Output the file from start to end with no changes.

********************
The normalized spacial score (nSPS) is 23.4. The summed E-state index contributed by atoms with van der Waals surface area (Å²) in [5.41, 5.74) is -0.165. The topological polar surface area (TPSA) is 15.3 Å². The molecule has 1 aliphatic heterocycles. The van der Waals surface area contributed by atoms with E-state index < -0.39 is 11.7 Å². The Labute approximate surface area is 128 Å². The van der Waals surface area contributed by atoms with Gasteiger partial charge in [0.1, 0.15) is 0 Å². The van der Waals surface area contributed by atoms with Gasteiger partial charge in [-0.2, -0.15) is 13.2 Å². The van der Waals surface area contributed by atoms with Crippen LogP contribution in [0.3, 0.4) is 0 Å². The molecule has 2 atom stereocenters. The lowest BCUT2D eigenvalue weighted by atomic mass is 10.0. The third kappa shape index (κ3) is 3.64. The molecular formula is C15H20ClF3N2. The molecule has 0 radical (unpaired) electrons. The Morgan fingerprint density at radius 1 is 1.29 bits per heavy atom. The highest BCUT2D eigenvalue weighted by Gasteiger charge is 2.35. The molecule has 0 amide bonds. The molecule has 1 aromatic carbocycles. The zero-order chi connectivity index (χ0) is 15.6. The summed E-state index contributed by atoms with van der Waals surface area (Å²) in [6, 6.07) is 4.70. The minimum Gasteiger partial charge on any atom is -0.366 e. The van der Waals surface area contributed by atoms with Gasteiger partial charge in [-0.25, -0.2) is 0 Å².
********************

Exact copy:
The normalized spacial score (nSPS) is 23.4. The summed E-state index contributed by atoms with van der Waals surface area (Å²) in [5.41, 5.74) is -0.165. The topological polar surface area (TPSA) is 15.3 Å². The molecule has 1 aliphatic heterocycles. The van der Waals surface area contributed by atoms with E-state index < -0.39 is 11.7 Å². The Labute approximate surface area is 128 Å². The van der Waals surface area contributed by atoms with Gasteiger partial charge in [0.1, 0.15) is 0 Å². The van der Waals surface area contributed by atoms with Gasteiger partial charge in [-0.2, -0.15) is 13.2 Å². The van der Waals surface area contributed by atoms with Crippen LogP contribution in [0.3, 0.4) is 0 Å². The molecule has 2 atom stereocenters. The lowest BCUT2D eigenvalue weighted by atomic mass is 10.0. The third kappa shape index (κ3) is 3.64. The molecular formula is C15H20ClF3N2. The molecule has 0 radical (unpaired) electrons. The Morgan fingerprint density at radius 1 is 1.29 bits per heavy atom. The highest BCUT2D eigenvalue weighted by Gasteiger charge is 2.35. The molecule has 0 amide bonds. The molecule has 1 aromatic carbocycles. The zero-order chi connectivity index (χ0) is 15.6. The summed E-state index contributed by atoms with van der Waals surface area (Å²) in [6, 6.07) is 4.70. The minimum Gasteiger partial charge on any atom is -0.366 e. The van der Waals surface area contributed by atoms with Gasteiger partial charge in [-0.25, -0.2) is 0 Å².